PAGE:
Written by Alistair McDowall
Directed by Joe England
Performed by Blackpool Grand Young Company
2nd April 2017
This review was originally published on the MTA site here.
A summer camp with a difference: instead of Hawaiian shirts, there are dull grey tracksuits, and instead of poolside lounging, firing-ranges and lessons in political ideology. Zero for the Young Dudes! gives us a Britain where the young have rebelled against the old, but been brutally defeated and corralled into camps, forced to perform hard labour and do terrible things to survive. But could there be another revolution coming?
The Blackpool Grand Young Company invite us into the dull, utilitarian world of their camp, where regulation grey boxes are the only features in a barren landscape, and the inhabitants’ faces are masks of dread, sullen resignation, suspicion, and hatred. Everything is punctuated by barked exercise drills, time in solitary confinement, and the ever-present menace of the guards.
A digital clock, a huge projection on the back of the stage, may just be displaying the time, but it’s also counting down to something: a plan that begins to emerge out of seemingly unconnected scenes. Some of these scenes fall flatter than they should, with performances needing more thought and intention, a better sense of pace, or just more volume. And a few times there are issues with staging: political conversations in the canteen are difficult to follow, for instance, as the actors are stationed on rows of seats, side-on to the audience and masking each other. But the story is carried along with a decent sense of pace and tension.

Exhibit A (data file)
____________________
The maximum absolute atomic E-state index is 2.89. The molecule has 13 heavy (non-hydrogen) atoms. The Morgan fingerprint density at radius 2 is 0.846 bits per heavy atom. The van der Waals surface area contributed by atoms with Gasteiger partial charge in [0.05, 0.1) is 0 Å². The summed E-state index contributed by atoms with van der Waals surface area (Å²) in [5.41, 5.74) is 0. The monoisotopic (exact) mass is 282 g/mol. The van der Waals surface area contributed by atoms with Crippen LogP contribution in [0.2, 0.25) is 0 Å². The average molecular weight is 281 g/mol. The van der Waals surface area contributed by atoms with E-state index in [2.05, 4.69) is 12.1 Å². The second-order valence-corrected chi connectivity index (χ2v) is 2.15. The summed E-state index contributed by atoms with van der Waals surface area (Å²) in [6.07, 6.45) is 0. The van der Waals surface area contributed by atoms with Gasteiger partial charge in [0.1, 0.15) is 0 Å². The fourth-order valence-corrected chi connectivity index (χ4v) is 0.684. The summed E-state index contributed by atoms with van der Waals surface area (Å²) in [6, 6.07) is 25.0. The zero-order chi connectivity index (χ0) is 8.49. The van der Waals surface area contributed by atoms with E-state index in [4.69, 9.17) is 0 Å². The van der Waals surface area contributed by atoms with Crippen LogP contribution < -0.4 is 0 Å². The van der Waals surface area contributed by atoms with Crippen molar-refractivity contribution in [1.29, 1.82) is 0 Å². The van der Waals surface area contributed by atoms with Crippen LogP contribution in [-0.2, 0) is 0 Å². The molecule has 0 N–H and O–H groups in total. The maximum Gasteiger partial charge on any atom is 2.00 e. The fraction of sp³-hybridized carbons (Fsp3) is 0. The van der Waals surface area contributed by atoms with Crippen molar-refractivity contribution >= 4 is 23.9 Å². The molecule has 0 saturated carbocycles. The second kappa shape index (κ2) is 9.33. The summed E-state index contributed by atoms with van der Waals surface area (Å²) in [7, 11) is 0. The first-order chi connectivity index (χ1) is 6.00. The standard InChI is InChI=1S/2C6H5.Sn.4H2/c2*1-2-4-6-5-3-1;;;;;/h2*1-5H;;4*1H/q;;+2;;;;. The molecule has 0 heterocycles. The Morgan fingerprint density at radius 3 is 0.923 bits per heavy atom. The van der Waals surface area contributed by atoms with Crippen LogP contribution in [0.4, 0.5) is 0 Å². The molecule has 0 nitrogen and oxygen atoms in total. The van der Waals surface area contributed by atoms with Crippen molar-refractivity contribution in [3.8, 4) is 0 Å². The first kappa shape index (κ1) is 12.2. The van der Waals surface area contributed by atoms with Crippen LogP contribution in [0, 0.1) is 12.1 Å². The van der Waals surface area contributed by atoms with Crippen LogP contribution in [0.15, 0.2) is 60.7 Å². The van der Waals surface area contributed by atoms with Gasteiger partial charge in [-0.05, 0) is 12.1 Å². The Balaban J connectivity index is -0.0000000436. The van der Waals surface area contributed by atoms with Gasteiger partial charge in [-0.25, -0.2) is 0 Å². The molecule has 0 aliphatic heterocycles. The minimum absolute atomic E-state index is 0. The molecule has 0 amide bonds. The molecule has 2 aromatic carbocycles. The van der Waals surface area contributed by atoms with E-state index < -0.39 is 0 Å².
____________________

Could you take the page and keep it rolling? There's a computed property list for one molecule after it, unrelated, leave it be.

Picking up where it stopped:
Unfortunately, technical aspects of the production let it down at times, and particularly in a moment when we should feel all the pain and indignation of the camp’s wronged inmates. A lighting effect that shows them covered in blood, yet standing tall and determined, is completely out-of-sync with what has come before. The incongruity lessens the power of the image. Another confusing technical choice was the use of upbeat ‘lift music’ to accompany several of the scenes. Perhaps the intention was to contrast the chirpy soundtrack with the grim reality of the camp, but this was simply distracting.
Moments of dark humour could have been drawn out a little more in order to convey the contradictions of life as a teenaged prisoner-of-war. But the awkwardness, the squabbling, and the fierce anger and pride of the young revolutionaries were well explored by the young cast. This was an enjoyable production of Zero for the Young Dudes! in which the ensemble worked together competently to tell an engaging story.